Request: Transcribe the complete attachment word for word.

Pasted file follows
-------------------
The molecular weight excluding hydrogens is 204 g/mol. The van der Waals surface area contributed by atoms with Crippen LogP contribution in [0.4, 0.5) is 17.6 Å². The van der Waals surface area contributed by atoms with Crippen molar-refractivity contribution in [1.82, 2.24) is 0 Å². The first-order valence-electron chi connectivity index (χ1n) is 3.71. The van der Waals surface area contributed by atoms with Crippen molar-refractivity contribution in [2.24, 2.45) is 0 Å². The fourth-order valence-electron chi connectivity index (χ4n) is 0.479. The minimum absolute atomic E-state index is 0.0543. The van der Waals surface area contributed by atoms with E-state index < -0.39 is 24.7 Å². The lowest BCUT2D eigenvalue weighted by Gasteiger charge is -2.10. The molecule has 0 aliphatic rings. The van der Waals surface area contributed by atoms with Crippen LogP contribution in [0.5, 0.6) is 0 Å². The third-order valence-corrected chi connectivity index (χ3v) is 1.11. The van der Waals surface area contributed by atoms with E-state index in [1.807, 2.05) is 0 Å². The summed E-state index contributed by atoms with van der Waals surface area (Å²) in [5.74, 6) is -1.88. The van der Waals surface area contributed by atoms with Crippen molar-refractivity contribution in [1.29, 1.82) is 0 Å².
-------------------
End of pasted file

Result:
The molecular weight excluding hydrogens is 204 g/mol. The van der Waals surface area contributed by atoms with Crippen LogP contribution in [0.4, 0.5) is 17.6 Å². The van der Waals surface area contributed by atoms with Crippen molar-refractivity contribution in [1.82, 2.24) is 0 Å². The first-order valence-electron chi connectivity index (χ1n) is 3.71. The van der Waals surface area contributed by atoms with Crippen molar-refractivity contribution in [2.24, 2.45) is 0 Å². The fourth-order valence-electron chi connectivity index (χ4n) is 0.479. The minimum absolute atomic E-state index is 0.0543. The van der Waals surface area contributed by atoms with E-state index < -0.39 is 24.7 Å². The lowest BCUT2D eigenvalue weighted by Gasteiger charge is -2.10. The molecule has 0 aliphatic rings. The van der Waals surface area contributed by atoms with Crippen LogP contribution in [0.5, 0.6) is 0 Å². The third-order valence-corrected chi connectivity index (χ3v) is 1.11. The van der Waals surface area contributed by atoms with E-state index in [1.807, 2.05) is 0 Å². The summed E-state index contributed by atoms with van der Waals surface area (Å²) in [5.74, 6) is -1.88. The van der Waals surface area contributed by atoms with Crippen molar-refractivity contribution in [1.29, 1.82) is 0 Å².